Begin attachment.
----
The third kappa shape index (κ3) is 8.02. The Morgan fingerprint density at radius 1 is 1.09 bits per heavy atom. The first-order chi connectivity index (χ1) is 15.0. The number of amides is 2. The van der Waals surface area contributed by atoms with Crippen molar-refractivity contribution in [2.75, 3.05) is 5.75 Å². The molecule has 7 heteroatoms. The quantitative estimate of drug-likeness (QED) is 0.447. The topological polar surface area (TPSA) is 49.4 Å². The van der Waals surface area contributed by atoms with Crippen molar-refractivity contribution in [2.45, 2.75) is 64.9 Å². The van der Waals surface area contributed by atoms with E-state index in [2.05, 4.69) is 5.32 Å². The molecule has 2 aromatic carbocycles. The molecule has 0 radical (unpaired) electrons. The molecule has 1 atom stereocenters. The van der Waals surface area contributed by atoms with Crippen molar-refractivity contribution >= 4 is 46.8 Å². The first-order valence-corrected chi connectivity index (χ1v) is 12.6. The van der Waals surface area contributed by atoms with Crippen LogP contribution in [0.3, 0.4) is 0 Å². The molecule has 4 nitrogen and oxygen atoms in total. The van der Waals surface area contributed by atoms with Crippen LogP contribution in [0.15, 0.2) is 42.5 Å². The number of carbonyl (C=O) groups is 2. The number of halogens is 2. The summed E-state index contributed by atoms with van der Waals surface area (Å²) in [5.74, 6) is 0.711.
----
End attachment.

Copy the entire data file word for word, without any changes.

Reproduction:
The third kappa shape index (κ3) is 8.02. The Morgan fingerprint density at radius 1 is 1.09 bits per heavy atom. The first-order chi connectivity index (χ1) is 15.0. The number of amides is 2. The van der Waals surface area contributed by atoms with Crippen molar-refractivity contribution in [2.75, 3.05) is 5.75 Å². The molecule has 7 heteroatoms. The quantitative estimate of drug-likeness (QED) is 0.447. The topological polar surface area (TPSA) is 49.4 Å². The van der Waals surface area contributed by atoms with Crippen molar-refractivity contribution in [2.45, 2.75) is 64.9 Å². The van der Waals surface area contributed by atoms with E-state index in [2.05, 4.69) is 5.32 Å². The molecule has 2 aromatic carbocycles. The molecule has 0 radical (unpaired) electrons. The molecule has 1 atom stereocenters. The van der Waals surface area contributed by atoms with Crippen molar-refractivity contribution >= 4 is 46.8 Å². The first-order valence-corrected chi connectivity index (χ1v) is 12.6. The van der Waals surface area contributed by atoms with Crippen LogP contribution in [0.3, 0.4) is 0 Å². The molecule has 4 nitrogen and oxygen atoms in total. The van der Waals surface area contributed by atoms with Crippen LogP contribution in [0.15, 0.2) is 42.5 Å². The number of carbonyl (C=O) groups is 2. The number of halogens is 2. The summed E-state index contributed by atoms with van der Waals surface area (Å²) in [5.74, 6) is 0.711.